An acclaimed Montrose restaurant is jumping on the reconcepting trend that’s becoming increasingly popular in Houston.
French restaurant L’Olivier will soon become a new concept called Avondale Food & Wine, co-owner Mary Clarkson tells CultureMap. The new restaurant will serve as both a platform for chef Olivier Ciesielski to embrace a more diverse menu and allow for the addition of an all-new retail wine component overseen by local wine consultant Nate Rose.
“After six and a half years of being open, Chef Olivier and I decided that we wanted to take a departure from where L’Olivier is currently,” Clarkson says (full disclosure: she is also a regular co-host on CultureMap’s “What’s Eric Eating” podcast). “We want to broaden our base as far as our diners. We want to make a more casual concept that people could be at every single day.“
L’Olivier will serve its last meal on September 8. It will reopen as Avondale on September 13. The new restaurant will introduce itself to diners on September 12 with a special screening of Grand Cru, a documentary about winemaker Pascal Marchand, at the River Oaks Theater. Tickets are already available via Eventbrite for either the screening or the screening with bites and a wine tasting.
Closing for a few days will allow Clarkson and Ciesielski to make a number of changes to the space. They include new art that pays tribute to Avondale, the historic neighborhood within Montrose where the restaurant is located, a new mural on the planters out front, and new lighting in the bar.
Most importantly, the private dining room will become a retail showcase for 100 bottles of wine selected by Rose. The showroom will have its own entrance so that potential customers don’t have to walk through the restaurant just to buy wine. To facilitate the change, the restaurant will convert from a mixed-beverage liquor license to one that allows it to sell only beer and wine.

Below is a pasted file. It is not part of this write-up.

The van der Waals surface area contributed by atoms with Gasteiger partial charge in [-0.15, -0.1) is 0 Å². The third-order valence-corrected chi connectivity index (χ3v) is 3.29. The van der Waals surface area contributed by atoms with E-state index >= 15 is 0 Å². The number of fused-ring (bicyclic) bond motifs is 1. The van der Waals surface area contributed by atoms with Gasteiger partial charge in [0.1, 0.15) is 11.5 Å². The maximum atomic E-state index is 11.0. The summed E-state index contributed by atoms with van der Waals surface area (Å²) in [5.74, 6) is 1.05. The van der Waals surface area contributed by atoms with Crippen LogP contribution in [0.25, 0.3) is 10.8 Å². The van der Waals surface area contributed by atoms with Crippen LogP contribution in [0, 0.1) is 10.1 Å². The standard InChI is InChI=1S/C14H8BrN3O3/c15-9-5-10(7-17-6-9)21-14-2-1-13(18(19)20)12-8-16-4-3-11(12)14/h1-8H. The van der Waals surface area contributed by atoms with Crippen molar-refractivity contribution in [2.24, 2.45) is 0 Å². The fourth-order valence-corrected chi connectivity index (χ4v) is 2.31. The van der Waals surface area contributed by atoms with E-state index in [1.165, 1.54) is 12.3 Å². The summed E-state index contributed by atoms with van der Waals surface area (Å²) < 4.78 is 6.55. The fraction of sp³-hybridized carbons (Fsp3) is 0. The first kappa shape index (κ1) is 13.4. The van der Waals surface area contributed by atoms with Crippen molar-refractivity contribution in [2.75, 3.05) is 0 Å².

In terms of the restaurant, Ciesielski and sous chef Ronald Shaw will collaborate on a new menu that focuses on shareable plates made with seasonal ingredients and local produce. According to Clarkson, the 15 or so items will change as often as every two weeks. Rather than staying rooted in French classics, the new direction will allow the chefs to be more creative in their techniques.
“We want it to be reasonably priced,” Clarkson says. “A dynamic menu that is not rooted in one type of cuisine. It will have American and European influences on it, but it won’t be tied to any one cuisine.”
Rose’s wine selections will focus on the small, boutique wineries that he built relationships with during a 10-plus year career at Spec’s. The restaurant will feature 20 by-the-glass selections that change constantly.
“We want to be the outlet for the smallest of the small family producers that have a personal connection to our success, and we have a personal connection to their success,” Rose says. “The by-the-glass list will be constantly changing. They may turn in less than a week; it’s hard to say when you’re securing a single case of wine. The good thing about a by-the-glass program like that is people get to try wines they’d never be able to try in a traditional format.”
Diners will have the next three weeks to make a final visit to L’Olivier. Ciesielski will run a special, five-course menu of customer favorites, and the bar will offer specials on spirits: $5 for wells and $10 for higher end bourbon and Scotch. Asked about whether her chef and business partner will miss seeing his name on the door, Clarkson has a quick reply.
“Olivier, to his credit, has always been someone who was willing to make whatever changes are necessary to make what he’s doing a success,” Clarkson says. “I think he realized he’s done what he wanted to do with L’Olivier. He wants to do something different, and that’s what Avondale is all about.”